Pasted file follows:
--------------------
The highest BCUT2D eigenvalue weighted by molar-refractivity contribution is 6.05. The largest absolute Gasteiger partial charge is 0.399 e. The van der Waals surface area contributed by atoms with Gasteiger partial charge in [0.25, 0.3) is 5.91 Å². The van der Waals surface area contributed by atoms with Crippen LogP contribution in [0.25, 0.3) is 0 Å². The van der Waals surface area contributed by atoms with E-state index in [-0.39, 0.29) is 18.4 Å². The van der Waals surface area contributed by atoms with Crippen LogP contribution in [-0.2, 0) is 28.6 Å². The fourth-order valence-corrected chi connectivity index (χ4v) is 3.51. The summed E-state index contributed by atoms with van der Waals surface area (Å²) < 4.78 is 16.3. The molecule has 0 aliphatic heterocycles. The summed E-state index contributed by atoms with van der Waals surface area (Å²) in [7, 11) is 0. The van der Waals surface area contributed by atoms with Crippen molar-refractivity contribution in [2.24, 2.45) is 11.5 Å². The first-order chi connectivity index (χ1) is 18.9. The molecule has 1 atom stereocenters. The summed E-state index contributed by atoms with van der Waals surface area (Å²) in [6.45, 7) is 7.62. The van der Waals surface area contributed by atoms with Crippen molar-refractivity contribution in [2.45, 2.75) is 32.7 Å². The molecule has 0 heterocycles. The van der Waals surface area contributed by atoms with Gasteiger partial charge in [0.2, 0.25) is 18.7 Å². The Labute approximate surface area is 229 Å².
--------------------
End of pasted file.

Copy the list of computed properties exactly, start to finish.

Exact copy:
The highest BCUT2D eigenvalue weighted by molar-refractivity contribution is 6.05. The largest absolute Gasteiger partial charge is 0.399 e. The van der Waals surface area contributed by atoms with Gasteiger partial charge in [0.25, 0.3) is 5.91 Å². The van der Waals surface area contributed by atoms with Crippen LogP contribution in [0.25, 0.3) is 0 Å². The van der Waals surface area contributed by atoms with E-state index in [-0.39, 0.29) is 18.4 Å². The van der Waals surface area contributed by atoms with Crippen LogP contribution in [-0.2, 0) is 28.6 Å². The fourth-order valence-corrected chi connectivity index (χ4v) is 3.51. The summed E-state index contributed by atoms with van der Waals surface area (Å²) < 4.78 is 16.3. The molecule has 0 aliphatic heterocycles. The summed E-state index contributed by atoms with van der Waals surface area (Å²) in [7, 11) is 0. The van der Waals surface area contributed by atoms with Crippen molar-refractivity contribution in [2.24, 2.45) is 11.5 Å². The first-order chi connectivity index (χ1) is 18.9. The molecule has 1 atom stereocenters. The summed E-state index contributed by atoms with van der Waals surface area (Å²) in [6.45, 7) is 7.62. The van der Waals surface area contributed by atoms with Crippen molar-refractivity contribution in [2.45, 2.75) is 32.7 Å². The molecule has 0 heterocycles. The van der Waals surface area contributed by atoms with Gasteiger partial charge in [0.2, 0.25) is 18.7 Å². The Labute approximate surface area is 229 Å².